Easby_Moor Latitude and Longitude:

54°29′00″N 1°05′24″W / 54.483271°N 1.090097°W / 54.483271; -1.090097
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Easby Moor
Captain Cook's monument on Easby Moor
Highest point
Elevation324 m (1,063 ft)
Prominence104 m (341 ft)
Location North York Moors, England
Parent range Cleveland Hills
OS grid NZ590101
Topo map OS Landranger 93

Easby Moor is a hill located in the civil parish of Little Ayton in the North York Moors national park within the Cleveland Hills, North Yorkshire, England. At the peak, 324 metres (1,063 ft) above sea level, is a monument to Captain James Cook, who was native to the area. The Cleveland Way runs over the moor. The moor overlooks the villages of Easby and Great Ayton and Little Ayton.


Aircraft crash site

The moor was the scene of an air crash during the Second World War. At 4:10 a.m. on 11 February 1940, a Hudson aircraft took off from Thornaby airfield, to search for German minesweepers operating off the Danish coast. Five minutes later the plane crashed on Easby Moor, killing three of the four crewmen and injuring the fourth. As ice had formed on the wings, the aircraft failed to gain sufficient height to clear the hill. The aircraft ploughed through a larch plantation before coming to rest. The gap in the plantation corresponds exactly with the Hudson's wingspan of 65.5 feet.

The aircrew who died were Flying Officer Tom Parker, Sergeant Harold Berksley and Corporal Norman Drury. Leading Aircraftman Athol Barker survived but was later shot down whilst flying over Germany. The four unexploded bombs that the Hudson carried were later detonated by the RAF, resulting in a pond. [1]

Captain Cook's Monument

Captain Cook's Monument

Erected on Easby Moor in 1827 by Robert Campion, a Whitby banker, the 60 ft (18 m) high monument bears a plaque with the following inscription: [2]

In memory of the celebrated circumnavigator Captain James Cook F.R.S. A man of nautical knowledge inferior to none, in zeal prudence and energy, superior to most. Regardless of danger he opened an intercourse with the Friendly Isles and other parts of the Southern Hemisphere. He was born at Marton Oct. 27th 1728 and massacred at Owythee Feb. 14th 1779 to the inexpressible grief of his countrymen. While the art of navigation shall be cultivated among men, whilst the spirit of enterprise, commerce and philanthropy shall animate the sons of Britain, while it shall be deemed the honour of a Christian Nation to spread civilisation and the blessings of the Christian faith among pagan and savage tribes, so long will the name of Captain Cook stand out amongst the most celebrated and most admired benefactors of the human race. [3]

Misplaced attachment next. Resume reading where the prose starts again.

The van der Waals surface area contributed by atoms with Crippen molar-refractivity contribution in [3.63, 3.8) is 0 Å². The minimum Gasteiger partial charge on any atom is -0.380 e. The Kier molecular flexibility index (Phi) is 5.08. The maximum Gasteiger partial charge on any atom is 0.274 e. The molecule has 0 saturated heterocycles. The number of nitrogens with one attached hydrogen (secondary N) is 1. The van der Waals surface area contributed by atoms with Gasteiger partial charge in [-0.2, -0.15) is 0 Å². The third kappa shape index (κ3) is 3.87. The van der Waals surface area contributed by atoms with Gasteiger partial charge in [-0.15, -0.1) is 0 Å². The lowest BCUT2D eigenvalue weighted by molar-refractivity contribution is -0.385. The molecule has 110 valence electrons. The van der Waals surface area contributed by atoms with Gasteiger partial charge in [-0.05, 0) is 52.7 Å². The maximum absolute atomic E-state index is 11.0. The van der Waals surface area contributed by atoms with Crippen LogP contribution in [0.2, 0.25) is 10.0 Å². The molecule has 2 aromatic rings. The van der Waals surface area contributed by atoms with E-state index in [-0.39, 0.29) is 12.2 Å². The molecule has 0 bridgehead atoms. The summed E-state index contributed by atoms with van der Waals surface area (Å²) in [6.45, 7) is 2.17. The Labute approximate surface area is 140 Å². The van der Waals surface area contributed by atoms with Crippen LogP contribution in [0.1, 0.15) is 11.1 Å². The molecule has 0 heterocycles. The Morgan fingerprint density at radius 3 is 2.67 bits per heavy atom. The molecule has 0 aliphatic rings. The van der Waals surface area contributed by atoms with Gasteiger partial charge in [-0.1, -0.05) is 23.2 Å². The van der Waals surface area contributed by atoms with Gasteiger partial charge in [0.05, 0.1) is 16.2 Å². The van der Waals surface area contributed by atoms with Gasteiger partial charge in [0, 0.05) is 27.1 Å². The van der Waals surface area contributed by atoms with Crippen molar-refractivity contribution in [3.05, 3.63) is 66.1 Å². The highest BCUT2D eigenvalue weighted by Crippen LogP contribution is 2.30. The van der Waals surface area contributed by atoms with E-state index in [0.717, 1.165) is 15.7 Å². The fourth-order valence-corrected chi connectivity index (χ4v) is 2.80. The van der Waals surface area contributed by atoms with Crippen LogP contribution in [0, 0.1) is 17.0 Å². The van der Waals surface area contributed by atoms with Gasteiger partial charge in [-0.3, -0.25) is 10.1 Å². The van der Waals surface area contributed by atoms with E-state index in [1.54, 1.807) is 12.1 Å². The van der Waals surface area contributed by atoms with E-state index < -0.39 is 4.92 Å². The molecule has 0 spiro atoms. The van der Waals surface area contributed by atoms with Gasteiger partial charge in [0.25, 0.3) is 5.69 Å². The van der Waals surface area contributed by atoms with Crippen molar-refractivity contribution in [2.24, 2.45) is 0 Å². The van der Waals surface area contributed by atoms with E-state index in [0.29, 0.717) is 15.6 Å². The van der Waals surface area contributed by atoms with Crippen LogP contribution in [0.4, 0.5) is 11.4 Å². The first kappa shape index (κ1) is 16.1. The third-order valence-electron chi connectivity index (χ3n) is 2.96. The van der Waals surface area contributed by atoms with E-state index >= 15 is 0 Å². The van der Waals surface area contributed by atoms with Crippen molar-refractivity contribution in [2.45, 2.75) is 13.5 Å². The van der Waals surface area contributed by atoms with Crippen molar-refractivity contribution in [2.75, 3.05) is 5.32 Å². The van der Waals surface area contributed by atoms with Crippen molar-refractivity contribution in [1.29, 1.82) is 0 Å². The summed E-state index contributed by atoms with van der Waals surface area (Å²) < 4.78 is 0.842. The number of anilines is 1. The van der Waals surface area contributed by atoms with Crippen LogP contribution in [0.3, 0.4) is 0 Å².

This inscription was added later and written by George Young (Presbyterian minister) also from Whitby. [4] Young died in 1848 so the current inscription must have been placed on the monument between 1827 and 1848. Campion died in 1866 so would have approved the new inscription. [5] The Original inscription read:

The foundation stone of this Monument was laid by Robert Campion esq of Whitby lord of the manor of Easby on the 12th day of July 1827 being his birthday in commemoration of that celebrated circumnavigator Captain James Cook who was born at Naston (sic) in the neighbourhood October 27 1728 and who served his apprenticeship to sea from Whitby [6]


In 1895 after a campaign by the North-Eastern Daily Gazette the monument was fully restored by repointing and the fitting of a lightning conductor. [7] The monument's lightning conductor was stolen, and in 1960 the monument was struck by lightning occasioning severe damage, splitting it the height of the stonework. Work was quickly carried out to restore the monument. [8]


  1. ^ Pearce, Ian (2003); Lost on Easby Moor: The Last Flight of Hudson NR-E. Great Ayton Community Archaeology Project. Printability Publishing. ISBN  978-1872239408
  2. ^ Ramblers Short Walks in The North York Moors. Collins. 2011. p. 17. ISBN  978-0007395415.
  3. ^ "Captain Cook's Monument". Great Ayton. Retrieved 18 March 2014.
  4. ^ "Easby Moor, Great Ayton, Yorkshire". Captain Cook Society. Retrieved 19 June 2020.
  5. ^ "The Gentleman's Magazine (London, England), Volume 142 1827". Google Books. F. Jefferies. 1827. Retrieved 19 June 2020.
  6. ^ "The Gentleman's Magazine (London, England), Volume 142 1827". Google Books. F. Jefferies. 1827. Retrieved 19 June 2020.
  7. ^ Crabtree, Keith (9 November 2017). "Easby Moor, Great Ayton, Yorkshire - Captain Cook's Monument". The Captain Cook Society (CCS). Retrieved 1 March 2021.
  8. ^ Moore, Carolyn. "Captain Cook' Monument" (PDF). North York Moors Association. Retrieved 1 March 2021.

54°29′00″N 1°05′24″W / 54.483271°N 1.090097°W / 54.483271; -1.090097